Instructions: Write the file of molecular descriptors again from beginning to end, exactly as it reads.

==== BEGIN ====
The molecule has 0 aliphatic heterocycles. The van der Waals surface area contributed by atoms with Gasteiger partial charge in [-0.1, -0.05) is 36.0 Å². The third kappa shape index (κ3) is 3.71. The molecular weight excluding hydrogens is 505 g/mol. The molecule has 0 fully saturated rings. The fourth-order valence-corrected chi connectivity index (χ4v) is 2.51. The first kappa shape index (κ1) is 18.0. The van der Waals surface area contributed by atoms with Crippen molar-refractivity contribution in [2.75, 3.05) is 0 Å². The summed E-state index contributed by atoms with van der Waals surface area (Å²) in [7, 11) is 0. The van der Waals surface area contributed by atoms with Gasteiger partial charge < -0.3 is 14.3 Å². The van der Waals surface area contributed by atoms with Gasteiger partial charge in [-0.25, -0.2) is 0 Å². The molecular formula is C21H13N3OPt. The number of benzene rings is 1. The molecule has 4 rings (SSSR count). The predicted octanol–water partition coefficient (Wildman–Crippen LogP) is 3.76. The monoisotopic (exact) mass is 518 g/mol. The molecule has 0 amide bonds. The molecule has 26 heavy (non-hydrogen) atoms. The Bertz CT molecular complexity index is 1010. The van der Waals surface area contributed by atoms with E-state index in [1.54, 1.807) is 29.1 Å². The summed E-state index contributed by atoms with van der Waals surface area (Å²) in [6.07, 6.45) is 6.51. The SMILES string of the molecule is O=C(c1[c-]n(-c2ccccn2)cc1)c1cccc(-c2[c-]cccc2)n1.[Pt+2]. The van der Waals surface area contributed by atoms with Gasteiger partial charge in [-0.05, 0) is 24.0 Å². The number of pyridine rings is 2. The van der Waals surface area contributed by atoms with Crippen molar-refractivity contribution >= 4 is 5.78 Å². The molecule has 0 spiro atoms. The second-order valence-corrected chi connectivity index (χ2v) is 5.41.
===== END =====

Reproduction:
The molecule has 0 aliphatic heterocycles. The van der Waals surface area contributed by atoms with Gasteiger partial charge in [-0.1, -0.05) is 36.0 Å². The third kappa shape index (κ3) is 3.71. The molecular weight excluding hydrogens is 505 g/mol. The molecule has 0 fully saturated rings. The fourth-order valence-corrected chi connectivity index (χ4v) is 2.51. The first kappa shape index (κ1) is 18.0. The van der Waals surface area contributed by atoms with Crippen molar-refractivity contribution in [2.75, 3.05) is 0 Å². The summed E-state index contributed by atoms with van der Waals surface area (Å²) in [7, 11) is 0. The van der Waals surface area contributed by atoms with Gasteiger partial charge < -0.3 is 14.3 Å². The van der Waals surface area contributed by atoms with Gasteiger partial charge in [-0.25, -0.2) is 0 Å². The molecular formula is C21H13N3OPt. The number of benzene rings is 1. The molecule has 4 rings (SSSR count). The predicted octanol–water partition coefficient (Wildman–Crippen LogP) is 3.76. The monoisotopic (exact) mass is 518 g/mol. The molecule has 0 amide bonds. The molecule has 26 heavy (non-hydrogen) atoms. The Bertz CT molecular complexity index is 1010. The van der Waals surface area contributed by atoms with E-state index in [1.54, 1.807) is 29.1 Å². The summed E-state index contributed by atoms with van der Waals surface area (Å²) in [6.07, 6.45) is 6.51. The SMILES string of the molecule is O=C(c1[c-]n(-c2ccccn2)cc1)c1cccc(-c2[c-]cccc2)n1.[Pt+2]. The van der Waals surface area contributed by atoms with Gasteiger partial charge in [-0.05, 0) is 24.0 Å². The number of pyridine rings is 2. The van der Waals surface area contributed by atoms with Crippen molar-refractivity contribution >= 4 is 5.78 Å². The molecule has 0 spiro atoms. The second-order valence-corrected chi connectivity index (χ2v) is 5.41.